Against Monopoly

defending the right to innovate


Monopoly corrupts. Absolute monopoly corrupts absolutely.

Copyright Notice: We don't think much of copyright, so you can do what you want with the content on this blog. Of course we are hungry for publicity, so we would be pleased if you avoided plagiarism and gave us credit for what we have written. We encourage you not to impose copyright restrictions on your "derivative" works, but we won't try to stop you. For the legally or statist minded, you can consider yourself subject to a Creative Commons Attribution License.

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Open Source at the Freeman

If you are interested in how open source produces great software without the benefit of copyright/patent protection, Michele and my article on the Freeman is now available.

Who lives by the sword

... may get seriously hurt by the sword. Today, a California court ruled that Microsoft infringed a couple of Alcatel-Lucent patents on compression of MP3 files and awarded a $1.52 billion damage payment from MS to A-L.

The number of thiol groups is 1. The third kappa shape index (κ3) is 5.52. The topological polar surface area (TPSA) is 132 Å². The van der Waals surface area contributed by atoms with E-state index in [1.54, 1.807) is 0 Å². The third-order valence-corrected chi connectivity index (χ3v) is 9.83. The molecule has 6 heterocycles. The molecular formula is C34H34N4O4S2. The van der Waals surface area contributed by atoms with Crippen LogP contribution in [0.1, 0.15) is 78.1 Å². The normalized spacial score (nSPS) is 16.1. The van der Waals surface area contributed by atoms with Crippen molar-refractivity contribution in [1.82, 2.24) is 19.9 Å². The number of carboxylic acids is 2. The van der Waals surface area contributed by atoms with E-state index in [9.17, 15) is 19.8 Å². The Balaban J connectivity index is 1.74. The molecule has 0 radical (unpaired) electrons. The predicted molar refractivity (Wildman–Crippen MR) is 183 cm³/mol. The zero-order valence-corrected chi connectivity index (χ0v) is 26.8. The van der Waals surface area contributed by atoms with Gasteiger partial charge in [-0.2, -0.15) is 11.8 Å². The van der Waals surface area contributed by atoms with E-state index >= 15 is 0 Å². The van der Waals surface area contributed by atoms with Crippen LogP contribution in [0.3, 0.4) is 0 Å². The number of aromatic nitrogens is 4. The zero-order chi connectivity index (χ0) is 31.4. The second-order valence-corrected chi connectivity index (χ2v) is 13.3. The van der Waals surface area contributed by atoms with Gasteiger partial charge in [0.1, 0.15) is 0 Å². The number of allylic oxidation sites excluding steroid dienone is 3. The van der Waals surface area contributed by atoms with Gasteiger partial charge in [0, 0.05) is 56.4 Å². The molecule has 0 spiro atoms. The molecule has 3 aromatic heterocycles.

This will not kill MS, but is may teach it a lesson or two. Maybe Bill will wake up from his monopolist's sleep rediscover the value of competing by inventing. Maybe he will recall his earlier statements about the software industry that would have never happened if copyrights and patents had been enforced back then, and he will donate a nice billion to a new Foundation working to free the world of one of the most dangerous man-made viruses, IP.